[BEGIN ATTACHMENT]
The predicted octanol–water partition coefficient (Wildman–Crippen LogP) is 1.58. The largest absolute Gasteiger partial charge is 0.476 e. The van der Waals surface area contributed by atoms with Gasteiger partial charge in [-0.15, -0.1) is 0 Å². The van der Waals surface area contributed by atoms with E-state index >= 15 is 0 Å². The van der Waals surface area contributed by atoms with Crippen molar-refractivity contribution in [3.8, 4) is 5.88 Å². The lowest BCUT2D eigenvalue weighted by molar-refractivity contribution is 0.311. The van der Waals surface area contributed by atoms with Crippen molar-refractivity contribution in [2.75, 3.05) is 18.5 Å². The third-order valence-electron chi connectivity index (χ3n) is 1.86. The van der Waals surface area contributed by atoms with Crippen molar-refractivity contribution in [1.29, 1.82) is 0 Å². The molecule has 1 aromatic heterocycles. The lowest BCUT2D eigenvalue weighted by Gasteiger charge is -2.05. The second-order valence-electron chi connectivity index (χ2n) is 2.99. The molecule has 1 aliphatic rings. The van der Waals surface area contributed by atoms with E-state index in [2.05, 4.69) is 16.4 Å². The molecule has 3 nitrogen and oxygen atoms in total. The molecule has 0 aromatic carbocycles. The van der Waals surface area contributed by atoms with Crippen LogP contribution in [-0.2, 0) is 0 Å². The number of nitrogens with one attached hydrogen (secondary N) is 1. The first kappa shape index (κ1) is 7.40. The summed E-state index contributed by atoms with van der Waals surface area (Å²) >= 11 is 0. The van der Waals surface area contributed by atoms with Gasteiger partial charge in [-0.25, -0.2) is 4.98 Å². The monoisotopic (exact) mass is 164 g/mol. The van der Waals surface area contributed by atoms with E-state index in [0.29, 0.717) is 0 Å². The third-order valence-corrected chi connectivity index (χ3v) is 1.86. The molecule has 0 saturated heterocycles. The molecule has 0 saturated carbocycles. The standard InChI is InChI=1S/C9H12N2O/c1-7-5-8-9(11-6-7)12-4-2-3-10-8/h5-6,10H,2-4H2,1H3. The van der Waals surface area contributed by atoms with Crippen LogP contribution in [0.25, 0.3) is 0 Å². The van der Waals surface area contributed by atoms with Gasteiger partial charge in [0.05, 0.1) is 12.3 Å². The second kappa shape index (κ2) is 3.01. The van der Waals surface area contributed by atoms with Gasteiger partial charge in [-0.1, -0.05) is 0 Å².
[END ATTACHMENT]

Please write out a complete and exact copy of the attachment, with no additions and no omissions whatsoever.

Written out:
The predicted octanol–water partition coefficient (Wildman–Crippen LogP) is 1.58. The largest absolute Gasteiger partial charge is 0.476 e. The van der Waals surface area contributed by atoms with Gasteiger partial charge in [-0.15, -0.1) is 0 Å². The van der Waals surface area contributed by atoms with E-state index >= 15 is 0 Å². The van der Waals surface area contributed by atoms with Crippen molar-refractivity contribution in [3.8, 4) is 5.88 Å². The lowest BCUT2D eigenvalue weighted by molar-refractivity contribution is 0.311. The van der Waals surface area contributed by atoms with Crippen molar-refractivity contribution in [2.75, 3.05) is 18.5 Å². The third-order valence-electron chi connectivity index (χ3n) is 1.86. The van der Waals surface area contributed by atoms with Crippen molar-refractivity contribution in [1.29, 1.82) is 0 Å². The molecule has 1 aromatic heterocycles. The lowest BCUT2D eigenvalue weighted by Gasteiger charge is -2.05. The second-order valence-electron chi connectivity index (χ2n) is 2.99. The molecule has 1 aliphatic rings. The van der Waals surface area contributed by atoms with E-state index in [2.05, 4.69) is 16.4 Å². The molecule has 3 nitrogen and oxygen atoms in total. The molecule has 0 aromatic carbocycles. The van der Waals surface area contributed by atoms with Crippen LogP contribution in [-0.2, 0) is 0 Å². The number of nitrogens with one attached hydrogen (secondary N) is 1. The first kappa shape index (κ1) is 7.40. The summed E-state index contributed by atoms with van der Waals surface area (Å²) >= 11 is 0. The van der Waals surface area contributed by atoms with Gasteiger partial charge in [-0.25, -0.2) is 4.98 Å². The monoisotopic (exact) mass is 164 g/mol. The van der Waals surface area contributed by atoms with E-state index in [0.29, 0.717) is 0 Å². The third-order valence-corrected chi connectivity index (χ3v) is 1.86. The molecule has 0 saturated heterocycles. The molecule has 0 saturated carbocycles. The standard InChI is InChI=1S/C9H12N2O/c1-7-5-8-9(11-6-7)12-4-2-3-10-8/h5-6,10H,2-4H2,1H3. The van der Waals surface area contributed by atoms with Crippen LogP contribution in [0.25, 0.3) is 0 Å². The van der Waals surface area contributed by atoms with Gasteiger partial charge in [0.05, 0.1) is 12.3 Å². The second kappa shape index (κ2) is 3.01. The van der Waals surface area contributed by atoms with Gasteiger partial charge in [-0.1, -0.05) is 0 Å².